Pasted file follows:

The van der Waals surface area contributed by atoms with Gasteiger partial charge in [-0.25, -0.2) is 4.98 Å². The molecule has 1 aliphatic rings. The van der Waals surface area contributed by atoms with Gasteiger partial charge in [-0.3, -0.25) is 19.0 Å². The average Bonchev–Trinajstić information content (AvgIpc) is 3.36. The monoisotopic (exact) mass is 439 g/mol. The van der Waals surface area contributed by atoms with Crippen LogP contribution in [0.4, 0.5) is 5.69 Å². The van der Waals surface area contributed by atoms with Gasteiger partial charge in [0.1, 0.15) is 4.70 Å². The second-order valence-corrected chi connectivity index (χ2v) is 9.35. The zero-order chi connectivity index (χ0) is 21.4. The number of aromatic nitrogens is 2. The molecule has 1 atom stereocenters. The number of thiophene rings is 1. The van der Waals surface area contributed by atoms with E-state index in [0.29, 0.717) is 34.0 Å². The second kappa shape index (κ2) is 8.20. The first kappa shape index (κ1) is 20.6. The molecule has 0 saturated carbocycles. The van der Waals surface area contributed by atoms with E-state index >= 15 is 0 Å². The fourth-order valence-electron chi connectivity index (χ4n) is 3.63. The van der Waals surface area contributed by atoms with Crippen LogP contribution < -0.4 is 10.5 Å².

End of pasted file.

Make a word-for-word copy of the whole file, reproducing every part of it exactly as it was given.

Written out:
The van der Waals surface area contributed by atoms with Gasteiger partial charge in [-0.25, -0.2) is 4.98 Å². The molecule has 1 aliphatic rings. The van der Waals surface area contributed by atoms with Gasteiger partial charge in [-0.3, -0.25) is 19.0 Å². The average Bonchev–Trinajstić information content (AvgIpc) is 3.36. The monoisotopic (exact) mass is 439 g/mol. The van der Waals surface area contributed by atoms with Crippen LogP contribution in [0.4, 0.5) is 5.69 Å². The van der Waals surface area contributed by atoms with Gasteiger partial charge in [0.1, 0.15) is 4.70 Å². The second-order valence-corrected chi connectivity index (χ2v) is 9.35. The zero-order chi connectivity index (χ0) is 21.4. The number of aromatic nitrogens is 2. The molecule has 1 atom stereocenters. The number of thiophene rings is 1. The van der Waals surface area contributed by atoms with E-state index in [0.29, 0.717) is 34.0 Å². The second kappa shape index (κ2) is 8.20. The first kappa shape index (κ1) is 20.6. The molecule has 0 saturated carbocycles. The van der Waals surface area contributed by atoms with E-state index >= 15 is 0 Å². The fourth-order valence-electron chi connectivity index (χ4n) is 3.63. The van der Waals surface area contributed by atoms with Crippen LogP contribution < -0.4 is 10.5 Å².